Author Topic: "I'm pregnant for the first time and think I do want to breastfeed. Help me?"  (Read 11102 times)

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Offline robynfuller

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Hello, also wanted to add a bit, I am a first time mum and no-one had breastfed, I was formula fed, or given me any guidelines prior to breastfeeding my lo. My mom works at a pharmacy and gave me a wonderful cream to put on my nipples to prepare them for when the time finally came (It is called Lansinhol - hope I got the spelling right, not sure where else in the world this is available - I from South Africa and it is the best stuff on the market) Anyway it really worked, I used it a month prior to birth and for 1 month after, you put it on after feeding) the first few days was quite difficult and it was sore, as this is a whole new experience for mother and child but as you go on and the baby gets better at latching and you learn more about breastfeeding it does get easier (although not for everyone) . Even if you cant breastfeed or if you choose not to breastfeed I do feel it is important to at least let the baby get the colostrum (full of antibodies) - I think it is for the first 3 days after baby is born, thick like syrup and see through. although this is very hard for the baby - they really have to suck - I read somewhere its like sucking syrup through a pin. 

Either way whichever route you choose you are doing the best for you and your baby, good luck to you, try to get as much information as you can and use what suites you and your babies needs, and when in doubt come to these boards, everyone is sooo helpful and I think everyone has been in almost all and any situations so you are not alone.
HTH
Robyn

tstasko

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Everyone has covered most of what I would say, but just wanted to add a couple of things (by the way Robyn, I'm in the States, and I was going to mention Lansinoh as well - it's fabulous!! )great for chapped lips too - lol!):

-First-Give yourself a huge pat on the back for even thinking about giving this beautiful gift to you and your baby!! 
Nobody in my family breastfed, but there is so much support through forums like these and LLL.
It is different for every woman, but just remember that BOTH of you are learning a new skill, respect that time it will take to feel each other out.
Please know that cetain things like a C-Section can make it a little harder in the beginning, but it absolutely gets better and easier - I didn't know that and thought there was something wrong w/ME but my body was just recovering.
Even if you are too shy or nervous about asking questions outright - lurk on boards like these!! ;D  I did, and it helped tremdously!
Take time to enjoy it - even if it's just one feeding your lo is lucky enough to get from you - it's a lovely moment.
Set small goals. My overall goal was(is) to breastfeed for a year - but obstacles do come up and I had to redefine my goals! My first goal was to just get colostrum into my lo.  Then I took it feed by feed until I thought I could make it to 6 weeks.  Then another week and so on (at 7mo and going strong!).  If I looked too far down the line it was too overwhelming. 
Is is worth it?  If you are able to do it you will probably find that it is worth more than words can describe.  I wish you the best while continuing your breastfeeding research.  No matter what you choose to do, or what you have to do, the fact that you considered this an option is lovely.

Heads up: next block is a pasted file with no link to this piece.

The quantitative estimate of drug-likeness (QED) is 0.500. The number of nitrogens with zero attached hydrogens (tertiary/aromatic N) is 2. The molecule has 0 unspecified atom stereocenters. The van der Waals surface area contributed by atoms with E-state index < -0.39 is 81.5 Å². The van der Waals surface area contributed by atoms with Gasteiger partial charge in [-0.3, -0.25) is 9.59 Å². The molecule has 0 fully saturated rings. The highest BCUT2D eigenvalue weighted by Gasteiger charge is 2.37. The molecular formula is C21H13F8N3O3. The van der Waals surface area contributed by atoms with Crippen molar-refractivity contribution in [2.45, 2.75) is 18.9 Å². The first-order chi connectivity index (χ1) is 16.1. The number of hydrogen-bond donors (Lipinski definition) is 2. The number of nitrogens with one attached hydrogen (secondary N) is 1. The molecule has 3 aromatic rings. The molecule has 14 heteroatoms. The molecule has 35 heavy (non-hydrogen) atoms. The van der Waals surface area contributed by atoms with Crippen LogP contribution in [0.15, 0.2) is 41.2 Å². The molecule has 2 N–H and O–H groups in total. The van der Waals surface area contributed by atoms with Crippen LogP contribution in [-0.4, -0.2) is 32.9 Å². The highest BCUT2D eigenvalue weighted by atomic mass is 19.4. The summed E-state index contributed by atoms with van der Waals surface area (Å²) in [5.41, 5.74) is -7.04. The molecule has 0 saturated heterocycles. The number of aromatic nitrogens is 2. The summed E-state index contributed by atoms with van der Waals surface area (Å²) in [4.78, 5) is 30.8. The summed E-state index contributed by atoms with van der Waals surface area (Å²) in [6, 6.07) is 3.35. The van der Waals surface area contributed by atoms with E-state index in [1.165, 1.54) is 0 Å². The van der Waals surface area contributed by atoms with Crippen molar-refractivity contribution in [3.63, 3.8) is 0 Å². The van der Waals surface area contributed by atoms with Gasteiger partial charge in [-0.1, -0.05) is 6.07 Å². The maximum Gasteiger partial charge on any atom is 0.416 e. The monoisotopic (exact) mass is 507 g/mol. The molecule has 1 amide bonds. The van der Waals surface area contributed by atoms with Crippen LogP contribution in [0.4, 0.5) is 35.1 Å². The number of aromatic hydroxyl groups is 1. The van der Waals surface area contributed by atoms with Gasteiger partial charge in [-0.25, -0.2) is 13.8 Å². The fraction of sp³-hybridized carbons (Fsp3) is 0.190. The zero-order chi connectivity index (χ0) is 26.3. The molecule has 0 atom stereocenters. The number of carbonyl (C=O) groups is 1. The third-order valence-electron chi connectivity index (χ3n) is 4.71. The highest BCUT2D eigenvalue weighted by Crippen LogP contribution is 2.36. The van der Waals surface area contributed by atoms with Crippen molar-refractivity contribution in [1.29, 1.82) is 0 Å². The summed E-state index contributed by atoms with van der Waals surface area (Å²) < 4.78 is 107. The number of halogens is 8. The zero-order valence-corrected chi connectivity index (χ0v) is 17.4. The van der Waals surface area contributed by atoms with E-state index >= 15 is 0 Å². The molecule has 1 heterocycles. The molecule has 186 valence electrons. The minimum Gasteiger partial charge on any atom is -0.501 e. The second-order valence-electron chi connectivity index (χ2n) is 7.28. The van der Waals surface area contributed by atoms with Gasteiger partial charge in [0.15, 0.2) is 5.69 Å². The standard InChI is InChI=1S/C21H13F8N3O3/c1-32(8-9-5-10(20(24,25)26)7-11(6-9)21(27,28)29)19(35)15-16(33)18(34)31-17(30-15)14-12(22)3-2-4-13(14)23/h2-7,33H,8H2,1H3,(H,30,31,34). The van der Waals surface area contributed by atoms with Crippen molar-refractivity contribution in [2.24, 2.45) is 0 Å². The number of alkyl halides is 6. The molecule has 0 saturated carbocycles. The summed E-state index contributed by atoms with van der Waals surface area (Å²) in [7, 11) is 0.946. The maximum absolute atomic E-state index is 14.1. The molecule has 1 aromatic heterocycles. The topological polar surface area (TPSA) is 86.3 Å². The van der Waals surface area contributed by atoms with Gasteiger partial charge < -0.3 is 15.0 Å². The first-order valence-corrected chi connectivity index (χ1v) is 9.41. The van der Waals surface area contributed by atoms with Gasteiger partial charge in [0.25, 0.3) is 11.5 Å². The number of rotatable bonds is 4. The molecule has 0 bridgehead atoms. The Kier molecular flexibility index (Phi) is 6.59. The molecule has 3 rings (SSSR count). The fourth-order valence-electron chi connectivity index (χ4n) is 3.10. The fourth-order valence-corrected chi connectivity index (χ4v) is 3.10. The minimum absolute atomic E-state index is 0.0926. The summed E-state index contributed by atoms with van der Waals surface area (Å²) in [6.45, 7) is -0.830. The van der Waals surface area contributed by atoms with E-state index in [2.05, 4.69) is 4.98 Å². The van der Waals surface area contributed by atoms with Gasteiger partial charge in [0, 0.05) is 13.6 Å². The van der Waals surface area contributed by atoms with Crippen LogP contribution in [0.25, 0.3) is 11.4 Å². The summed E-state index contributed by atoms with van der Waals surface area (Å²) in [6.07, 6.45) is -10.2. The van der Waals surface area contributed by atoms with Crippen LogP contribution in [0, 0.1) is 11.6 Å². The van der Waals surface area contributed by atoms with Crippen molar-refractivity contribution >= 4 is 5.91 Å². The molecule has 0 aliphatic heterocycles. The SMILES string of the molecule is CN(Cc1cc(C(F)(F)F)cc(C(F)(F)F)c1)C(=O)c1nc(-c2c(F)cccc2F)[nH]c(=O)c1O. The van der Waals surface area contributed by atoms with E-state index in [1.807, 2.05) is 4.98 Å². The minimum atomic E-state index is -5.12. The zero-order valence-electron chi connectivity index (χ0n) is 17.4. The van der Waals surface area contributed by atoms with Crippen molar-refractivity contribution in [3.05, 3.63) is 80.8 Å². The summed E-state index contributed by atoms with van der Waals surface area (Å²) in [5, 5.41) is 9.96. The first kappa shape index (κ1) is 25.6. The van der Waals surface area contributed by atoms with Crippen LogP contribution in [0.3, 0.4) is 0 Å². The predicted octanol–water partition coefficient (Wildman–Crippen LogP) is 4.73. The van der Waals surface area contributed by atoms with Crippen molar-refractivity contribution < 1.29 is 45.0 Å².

Tari





Offline Erin M

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My best advice is to take a class beforehand that tells you what to expect and shows you all the different latch-on positions.  In the US, it seems as if most hospitals offer them as part of their prenatal education classes.  Expect some bumps in the road in the beginning, but it shouldn't be impossible -- if it feels that way find a LLL chapter or a lactation consultant to help you out.  Buy/rent a good breast pump so you can get away every now and then or if you're planning on going back to work.  Most of all, give it 6 weeks -- I'm of the opinion that you can do just about anytyhing for 6 weeks -- even if the beginning is rough, most people I've talked to have seen such a difference at that point, I know I did.  And from my personal opinion (though others differ on this point), it's ok if you don't just adore BF from the first time the baby latches on -- quite honestly, I hated it at first, but it got much, much, much better with time. :)

Oh, and if your family doesn't have any BF experience, find someone who does.  It's great to have someone to talk to about problems/issues/feelings you may be having.  (Or just stick around this site, it's a lifesaver!)
Erin, mom to
Katie Rose and Allie Quinn

and...


Offline elsa and jethro's mum

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OK my advice might sound kind of weird (well one bit of it anyhow) but someone gave me this advice, and we had a really tough time getting started BFing so I ended up really grateful for it:

learn to express before the baby's born. I know that sounds weird, and you won't get much, just  a few drops up to about a capful of yellowish fluid (thats the colostrum). It will just mean that a) you know your way around your own boobs and how they work to get the milk out which helps as you're trying to position the baby, and b) that you know you have access to your milk suply to be feeding your baby in those early hours/days. Don't worry you cant dry up your supply by expressing, it replenishes itself.
also, I had in the house a few 10 mL syringes and some small medicine pots for cup feeding. So when elsa didn;'t latch on for 2 weeks I could be fairly relaxed about it as I already knew how to express and had a non bottle way of feeding her at my fingertips! This meant I could relax and we could learn together how to do it properly.